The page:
As I dragged my heavy head off the pillow I was welcomed to recovery by a gigantic smile.
“Danielle you’re in recovery, the operation went fine; I just need to take a look at your wounds are you okay with this?”
My head crashed into the pillow, and my eyes were dreary. This was the moment of truth, the moment I had been waiting almost two years for. I made myself stay awake even though it felt so good to shut my eyes and drift off to sleep.
The recovery nurse cleaned her hands and popped back over to my bed. She unbuttoned one of my hospital gown buttons and I was still chilling in a magical world of pixie dust and after effects of anaesthetic fun.
“Oh my gosh he’s done a beautiful job..”
Here it was the moment I had been waiting ever so long for… *cue big, heavy, dramatic music*.
I saw symmetry and I saw two "humps" on my chest.
B - O - O - B - S or, as they can also be called: F - O - O - B - S. (A term popularised by breast cancer patients to mean former, future, or fake boobs. Often used during the various stages of reconstruction after mastectomy.)
It's hard to find the words to describe exactly how I felt seeing my brand new body for the first time. It was as if the world made sense again, and I was finally back on the path to live my life again.
Boobs don't just mean that I'll be a bigger booby gal rockin' bikinis down at the beach this summer. That's just the fun part...
The reality is that I was almost taken from this world a couple of times. My body turned against me when I was diagnosed with breast cancer at 26, and to follow; during chemotherapy I had perforated, gangrenous appendicitis. This operation meant more to me than aesthetics. It meant I would again have my second shot at this thing we call life. I took control of my future, my body and my mind.
If you would have asked me three years ago to remove both of my breasts I probably would've started hyperventilating, blubbering, and then I would've sunk into a stubborn state of ultimate refusal. After almost waiting two years following IVF, mastectomy, chemotherapy, life saving surgery, radiation therapy.
And then it's FINALLY done.
Listen: Jane McGrath's best friend, Tracy Bevan explains how the McGrath Foundation began and the work it does. (post continues after audio...)
From the moment I received the call from my breast cancer specialist, urging me to think about a mastectomy, my self confidence plummeted into a dark hole of confusion. It was July 2015 when the mastectomy happened - the operation that saved my life. For almost two years, I stared at myself in the mirror every morning and saw a healthy breast next to a scar. I'd become frustrated constantly that I couldn't wear the clothes I wore six months prior; I was the T-Shirt gal and I forgot what being sexy actually felt like.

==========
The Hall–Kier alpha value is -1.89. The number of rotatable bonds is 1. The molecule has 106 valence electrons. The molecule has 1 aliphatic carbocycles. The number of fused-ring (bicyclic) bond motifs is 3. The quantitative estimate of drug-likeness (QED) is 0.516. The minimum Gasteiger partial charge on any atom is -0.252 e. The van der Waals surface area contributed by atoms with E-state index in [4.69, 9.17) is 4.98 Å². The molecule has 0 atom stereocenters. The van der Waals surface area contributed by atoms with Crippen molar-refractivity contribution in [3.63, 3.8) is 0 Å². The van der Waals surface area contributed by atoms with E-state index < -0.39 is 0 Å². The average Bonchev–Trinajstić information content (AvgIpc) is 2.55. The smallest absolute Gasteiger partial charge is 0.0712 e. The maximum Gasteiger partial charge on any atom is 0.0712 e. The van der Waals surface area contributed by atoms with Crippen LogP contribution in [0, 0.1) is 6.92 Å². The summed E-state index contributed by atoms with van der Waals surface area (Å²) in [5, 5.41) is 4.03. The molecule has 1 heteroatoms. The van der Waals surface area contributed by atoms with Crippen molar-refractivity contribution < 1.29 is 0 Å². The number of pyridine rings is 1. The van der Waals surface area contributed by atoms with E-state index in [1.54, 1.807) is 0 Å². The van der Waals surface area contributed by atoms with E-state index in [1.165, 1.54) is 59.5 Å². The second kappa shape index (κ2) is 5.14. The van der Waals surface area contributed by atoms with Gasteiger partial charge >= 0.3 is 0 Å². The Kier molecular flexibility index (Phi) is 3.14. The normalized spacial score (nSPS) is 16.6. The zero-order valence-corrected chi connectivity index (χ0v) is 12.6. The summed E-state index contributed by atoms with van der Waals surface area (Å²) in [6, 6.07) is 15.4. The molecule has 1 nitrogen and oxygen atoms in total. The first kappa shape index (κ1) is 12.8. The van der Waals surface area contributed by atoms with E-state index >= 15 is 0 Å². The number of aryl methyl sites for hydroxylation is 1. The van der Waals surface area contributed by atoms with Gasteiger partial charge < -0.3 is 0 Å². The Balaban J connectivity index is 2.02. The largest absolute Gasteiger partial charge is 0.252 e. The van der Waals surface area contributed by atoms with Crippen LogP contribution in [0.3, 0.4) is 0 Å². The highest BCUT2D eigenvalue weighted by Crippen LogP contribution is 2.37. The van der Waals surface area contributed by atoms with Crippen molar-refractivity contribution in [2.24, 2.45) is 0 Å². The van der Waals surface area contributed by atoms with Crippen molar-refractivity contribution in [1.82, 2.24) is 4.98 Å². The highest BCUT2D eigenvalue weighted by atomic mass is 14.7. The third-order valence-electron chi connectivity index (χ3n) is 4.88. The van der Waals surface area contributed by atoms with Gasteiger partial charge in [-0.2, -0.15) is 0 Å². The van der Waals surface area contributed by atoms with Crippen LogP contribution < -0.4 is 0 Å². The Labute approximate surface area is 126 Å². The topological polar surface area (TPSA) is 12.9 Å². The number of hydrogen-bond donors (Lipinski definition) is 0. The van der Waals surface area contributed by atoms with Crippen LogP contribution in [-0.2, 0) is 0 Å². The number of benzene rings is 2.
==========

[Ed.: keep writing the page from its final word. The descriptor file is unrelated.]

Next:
My entire identity had changed. As women, we are gifted with unique and beautiful body shapes. It's no secret that we love clothes; we dress to get that brand new job we had been hoping for, to be noticed by someone we're attracted to, and we dress to make ourselves feel good. For almost two years I was in limbo, what exactly was I dressing for? To hide the caving dint where my breast once sat? Or to dress to show the world I survived...
I was 26 going on 27, and wondering when and how my identity as a sexy woman would return.
I feel somewhat relived, like a big weight has been lifted off my shoulders. During my time in the ward I didn't hesitate to show all family members and friends my new chest. It was as if I was just given a shiny new toy and wanted everyone to see. As pink warriors we all go through times where we ask the universe "Why me?"
Maybe because I am in my late 20's my zest for life is incredible. I don't sit here daily and ask why; I can't and will not let it consume me. Instead, I am determined and I will:
- Live a healthy life
- Love my fiancee with all of my heart
- Love and look after my family
- Love and share experiences with my friends
- Spoil myself with what makes me happy
- Chase the sun around the world
- Stand up for what I believe in
I believe that fighting doesn't mean giving up. Sure, I get incredibly frustrated when I can't get comfortable (these tissue expanders feel like bricks underneath my chest!) I swear, I curse and I scream... but that doesn't mean I will ever give up.
Enduring a seven-hour procedure, having your lat dorsi muscle transferred from your back to your chest, and having two expanders sitting under your skin is plain hard. I can't go to the gym, I can hardly sit up for more than half an hour and I experience waves of horrendous uncomfortable pain.
But I now have two "foobs".
I have two reasons to love and never ever give up on life.